Ahh… it’s so good to sit down and rest my weary legs.  I’ve just eaten a delicious rib-eye steak, salad and chips, washed down with an LLB at the Landing Bar here at Franz Josef.  Before that, I spent around 5.5 hours walking, climbing, clambering and sliding over Franz Josef glacier.  It was certainly worth the pain though.  A gorgeous sunny day, almost too warm, as you’ll read about shortly.

We caught a bus from the town out closer to the glacier.  The bus was almost full, and later we’d split into three groups.  Our guide was a tall skinny guy called Zack.  From the carpark there was a short trip of around 1km through the rainforest, until we reached the valley left by the glacier.  Flooding occasionally, we would need to walk 2.5km along a massive river of rocks, all different shapes and sizes, to reach the start of the glacier itself.

This is where it started to get tough.  We fitted our crampons before scaling some enormous piles of loose rubble, to reach the ice itself.  Up and down steps carved into the ice we climbed, occasionally with a rope to hold onto.  The sun is blinding, reflected off the ice, so I was glad I’d bought a $20 pair of sunnies.

Zack told us he’d be taking us on a new trail that had been carved into the ice just three days ago, with exciting scenery, and even a trip through a short blue cave.  Unfortunately with the newness of the trail came a number of downfalls.  The steps were incredibly steep – some of the shorter in the group needed a hand to get up.  Oh yeah, and the guide got a bit lost.  We had to do a bit of backtracking, going backwards down some more incredibly steep steps, inching backwards along a crevice only just wide enough to walk through.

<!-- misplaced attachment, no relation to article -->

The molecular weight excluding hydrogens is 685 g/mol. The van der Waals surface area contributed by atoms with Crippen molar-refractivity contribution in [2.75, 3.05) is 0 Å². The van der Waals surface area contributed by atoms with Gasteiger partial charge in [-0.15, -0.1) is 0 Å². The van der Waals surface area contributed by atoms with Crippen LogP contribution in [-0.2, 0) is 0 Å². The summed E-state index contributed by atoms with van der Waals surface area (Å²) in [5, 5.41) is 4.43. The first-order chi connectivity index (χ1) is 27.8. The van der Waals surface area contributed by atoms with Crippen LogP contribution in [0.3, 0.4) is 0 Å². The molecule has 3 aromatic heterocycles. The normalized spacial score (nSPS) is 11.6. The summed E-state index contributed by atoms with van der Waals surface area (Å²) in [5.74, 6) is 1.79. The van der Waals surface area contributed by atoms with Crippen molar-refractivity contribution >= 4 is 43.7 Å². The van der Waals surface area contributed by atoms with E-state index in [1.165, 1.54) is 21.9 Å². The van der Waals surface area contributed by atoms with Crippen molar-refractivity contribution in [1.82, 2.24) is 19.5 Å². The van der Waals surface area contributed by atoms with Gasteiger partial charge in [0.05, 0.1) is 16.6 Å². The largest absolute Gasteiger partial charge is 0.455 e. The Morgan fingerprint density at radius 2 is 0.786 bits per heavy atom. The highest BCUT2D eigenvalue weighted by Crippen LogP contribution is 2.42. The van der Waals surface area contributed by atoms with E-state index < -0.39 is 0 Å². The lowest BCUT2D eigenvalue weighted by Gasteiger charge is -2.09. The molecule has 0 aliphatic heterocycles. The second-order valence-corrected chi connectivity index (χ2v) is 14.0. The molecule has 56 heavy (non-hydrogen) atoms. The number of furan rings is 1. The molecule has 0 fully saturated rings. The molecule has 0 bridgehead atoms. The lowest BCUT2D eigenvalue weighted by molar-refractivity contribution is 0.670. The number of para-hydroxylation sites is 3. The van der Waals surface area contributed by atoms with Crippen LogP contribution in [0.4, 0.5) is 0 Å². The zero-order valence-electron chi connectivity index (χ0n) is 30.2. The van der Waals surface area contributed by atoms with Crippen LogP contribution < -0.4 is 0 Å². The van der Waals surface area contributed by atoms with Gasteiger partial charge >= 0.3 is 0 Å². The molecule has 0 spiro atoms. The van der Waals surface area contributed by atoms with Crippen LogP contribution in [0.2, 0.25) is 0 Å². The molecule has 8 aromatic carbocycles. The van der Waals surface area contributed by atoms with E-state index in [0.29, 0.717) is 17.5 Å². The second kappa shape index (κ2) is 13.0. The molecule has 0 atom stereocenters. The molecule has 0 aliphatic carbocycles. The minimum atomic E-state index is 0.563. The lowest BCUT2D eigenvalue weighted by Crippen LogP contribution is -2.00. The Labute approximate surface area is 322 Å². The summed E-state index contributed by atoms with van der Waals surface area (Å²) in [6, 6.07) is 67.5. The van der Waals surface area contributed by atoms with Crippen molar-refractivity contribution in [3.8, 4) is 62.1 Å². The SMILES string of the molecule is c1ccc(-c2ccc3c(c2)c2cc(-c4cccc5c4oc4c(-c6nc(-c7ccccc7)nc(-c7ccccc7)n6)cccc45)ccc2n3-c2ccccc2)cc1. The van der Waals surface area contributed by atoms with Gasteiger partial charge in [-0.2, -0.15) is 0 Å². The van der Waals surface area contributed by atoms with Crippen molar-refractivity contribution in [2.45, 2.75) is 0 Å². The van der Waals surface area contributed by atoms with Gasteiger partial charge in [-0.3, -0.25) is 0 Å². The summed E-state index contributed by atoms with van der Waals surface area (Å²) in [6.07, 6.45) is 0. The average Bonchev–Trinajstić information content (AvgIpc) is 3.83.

Eventually we reached the high point, catching up with another of the groups from our bus.  Clearly they didn’t go the same way as us – Zack had to do a fair bit of work on some of the ice steps to make them usable.  After a much needed break, another opportunity to take some photos, and a drink of some glacier water, it was time to head back.  We seemed to be going ok for a while, until we had some bad news.

Parts of the trail consist of deep crevices that have been packed with ice to form pathways through the ice.  One such crevice had clearly been affected by the warm weather, and the ice that formed the floor had dropped away, leaving a huge 6 metre crevice.  It was impassable.  We had to do some more backtracking to reach the route usually taken by the people on the full day hike, and begin our long and tiring descent into the valley.

The good news is that we made it all out safely.  It was such a fantastic experience, I’m really glad I took the chance and did this hike rather than just a scenic pass-by in a helicopter.  There were some truly awesome things to see on the way!